Despite Trans Mountain Expansion receiving approval from the Canadian energy regulator and the green light from Prime Minister Justin Trudeau, opponents aren’t giving up. What they’re really hoping for is a minority government headed by a socialist premier who has already declared his hostility to the project.
The May 9 British Columbia election ended with a “hung legislature,” that is, none of the three main political parties won the 44 seats needed for a majority. Incumbent Liberal premier Christy Clark—a supporter of Kinder Morgan Inc.’s (NYSE: KMI) pipeline from Alberta to the West Coast—came close with 43 seats. Next was John Horgan, leader of the leftist New Democratic Party with 41, followed by Andrew Weaver’s Green Party with three.
The Westminster system convention is that the incumbent party gets to form a government and try to “hold the confidence of the house.” If Clark fails because she can’t persuade at least one member of the other parties to support her government, then Horgan gets to try. Weaver, a climate scientist who also opposes Trans Mountain Expansion, is expected to support Horgan and the NDP in a minority government.
How might this affect the viability of Kinder Morgan’s project, which is scheduled to start construction this fall? In principle, it doesn’t. Inter-provincial pipelines are the constitutional jurisdiction of the Canadian government, with legal precedents dating back to the 1950s supporting that position.
But celebrity environmental protestors like Bill McKibben of 350.org have promised to fight every energy infrastructure project in North America with every weapon at their disposal. James Colman, a professor of energy law at the Dedman School of Law at Southern Methodist University, says that if Horgan becomes premier of British Columbia he and his eco-activist supporters could harass Kinder Morgan in a political guerrilla war, hoping to frustrate the Texas-based pipeline giant until it gives up on the 525,000-barrel-a-day project.
“Environmental groups have become very creative in recent years, realizing that apart from just the regulatory permit approval that the pipeline has to obtain, there are any number of little steps in the construction of the pipeline that they can resist,” Colman said in an interview.
For instance, Kinder Morgan hopes to raise $1.75 billion in an initial public offering in Canada. Greenpeace is asking the Alberta Securities Commission to deny permission, arguing the company ignored International Energy Agency worst case scenarios for global oil demand, thus misleading investors.
“Kinder Morgan’s business plan only works if the world fails to act on climate change,” said Keith Stewart of Greenpeace Canada. “They may think that’s a good bet, but they should be honest with potential investors about the risks being taken with their money.”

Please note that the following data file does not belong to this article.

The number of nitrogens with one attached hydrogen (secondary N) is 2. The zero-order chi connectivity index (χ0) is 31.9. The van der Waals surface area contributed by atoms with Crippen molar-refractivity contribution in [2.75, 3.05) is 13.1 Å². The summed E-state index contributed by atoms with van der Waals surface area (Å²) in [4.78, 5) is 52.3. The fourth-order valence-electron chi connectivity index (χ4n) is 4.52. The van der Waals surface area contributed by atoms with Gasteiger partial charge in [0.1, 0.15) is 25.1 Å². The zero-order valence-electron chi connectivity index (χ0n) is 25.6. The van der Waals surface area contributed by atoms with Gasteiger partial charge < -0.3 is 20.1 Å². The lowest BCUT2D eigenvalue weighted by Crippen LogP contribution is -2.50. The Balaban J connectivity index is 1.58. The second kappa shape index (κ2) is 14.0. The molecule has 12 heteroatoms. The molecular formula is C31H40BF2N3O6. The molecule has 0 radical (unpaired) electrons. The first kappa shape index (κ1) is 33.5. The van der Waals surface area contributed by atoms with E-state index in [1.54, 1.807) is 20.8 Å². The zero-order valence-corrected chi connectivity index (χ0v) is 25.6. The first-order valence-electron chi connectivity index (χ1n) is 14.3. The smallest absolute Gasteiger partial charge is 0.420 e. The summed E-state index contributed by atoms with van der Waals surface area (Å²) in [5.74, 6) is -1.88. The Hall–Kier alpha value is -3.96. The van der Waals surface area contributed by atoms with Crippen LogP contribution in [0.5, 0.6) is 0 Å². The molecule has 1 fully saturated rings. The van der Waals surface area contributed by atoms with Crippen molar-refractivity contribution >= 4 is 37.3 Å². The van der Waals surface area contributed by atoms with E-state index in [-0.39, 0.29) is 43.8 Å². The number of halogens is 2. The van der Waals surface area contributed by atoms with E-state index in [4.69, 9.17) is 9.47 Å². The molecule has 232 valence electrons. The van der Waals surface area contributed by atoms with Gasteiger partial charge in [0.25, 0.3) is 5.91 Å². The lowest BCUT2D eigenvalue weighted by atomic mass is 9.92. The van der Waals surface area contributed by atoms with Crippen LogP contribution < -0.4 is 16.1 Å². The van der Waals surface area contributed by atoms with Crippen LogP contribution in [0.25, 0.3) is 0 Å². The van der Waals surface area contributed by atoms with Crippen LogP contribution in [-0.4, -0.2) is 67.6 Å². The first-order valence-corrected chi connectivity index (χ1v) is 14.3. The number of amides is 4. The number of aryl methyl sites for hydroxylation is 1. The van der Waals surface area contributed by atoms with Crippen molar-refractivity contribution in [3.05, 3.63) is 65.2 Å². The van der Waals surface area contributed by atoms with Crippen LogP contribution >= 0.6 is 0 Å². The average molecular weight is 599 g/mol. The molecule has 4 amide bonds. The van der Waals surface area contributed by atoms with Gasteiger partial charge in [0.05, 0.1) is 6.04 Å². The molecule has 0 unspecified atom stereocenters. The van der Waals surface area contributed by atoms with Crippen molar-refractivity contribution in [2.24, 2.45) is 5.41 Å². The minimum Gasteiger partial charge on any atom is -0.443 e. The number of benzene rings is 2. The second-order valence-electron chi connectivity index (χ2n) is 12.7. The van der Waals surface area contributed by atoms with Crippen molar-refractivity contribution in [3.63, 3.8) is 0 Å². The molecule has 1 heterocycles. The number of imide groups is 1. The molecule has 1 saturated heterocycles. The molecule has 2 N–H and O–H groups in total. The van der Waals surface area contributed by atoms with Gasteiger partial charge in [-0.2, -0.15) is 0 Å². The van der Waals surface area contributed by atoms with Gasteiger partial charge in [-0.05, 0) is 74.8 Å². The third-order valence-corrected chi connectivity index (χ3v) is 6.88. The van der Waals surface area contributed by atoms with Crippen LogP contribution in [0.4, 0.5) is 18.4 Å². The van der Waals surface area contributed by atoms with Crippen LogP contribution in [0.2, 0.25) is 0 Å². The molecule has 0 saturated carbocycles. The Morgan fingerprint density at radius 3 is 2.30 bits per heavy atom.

Having the British Columbia government on its side would be a real boon for Stewart and company, says Colman.
“Kinder Morgan might need a permit to take heavy trucks down some road, say. The provincial government or the municipality can deny the permit, forcing the company to apply to the National Energy Board to compel the government to grant the permit,” said Colman. Every permit denied is a delay and delays cost big money during construction.
What if the provincial government instructs public power monopoly BC Hydro to hike electricity rates for Trans Mountain Expansion pumping stations, wrecking the pipeline’s economics? What if a Premier Horgan encouraged eco-activists to blockade provincial road access required by Kinder Morgan construction crews?
Colman says that while hypothetical, these kinds of scenarios are plausible if an NDP/Green coalition is serious about stopping the pipeline.
But as political scientist Keith Brownsey points out, Prime Minister Justin Trudeau—who approved Trans Mountain Expansion last November and publicly supports it—has skin in the game and plenty of political leverage over British Columbia.
“The Prime Minister can call up the premier and be negative, maybe cancel federal projects in British Columbia. Or maybe checks to the province get lost in the mail,” said Brownsey in an interview.
“Or he can be positive and suddenly discover that a B.C. project has been moved up the list of priorities or $1 billion has been found to build a critical road.”
The Mount Royal University professor argues that Trudeau simply has too much on the line to allow British Columbia to interfere with Trans Mountain Expansion:
- Protection of federal jurisdiction just as other energy infrastructure projects are on the horizon;
- A close-knit relationship with Premier Rachel Notley in neighboring Alberta, which has supported Trudeau’s aggressive energy and climate policies, such as the national carbon tax; and
- $424 billion of tax revenue the Alberta oil sands, whose oil will flow to market through the Kinder Morgan pipeline, will provide to Canadian coffers from 2015 to 2035, according to the Canadian Research Energy Institute.
And there is always the threat of a civil law suit from Kinder Morgan should the pipeline project not proceed.
The prospect of an NDP/Green coalition government is still not certain because the NDP won the Comox-Courtney riding with just nine votes. A judicial recount should be completed by next week.
If the Liberals prevail in the contested seat, they would have a majority government but still might require occasional support in the Legislature from the Greens, who could demand concessions on Trans Mountain Expansion. But plenty of observers think the odds are just as good the NDP will triumph because of the recount.
Brownsey says that in almost every ballot box scenario, the margin of victory will be razor thin. And that may put the contentious pipeline project back on the public radar just as Kinder Morgan gets ready to fire up the bulldozers.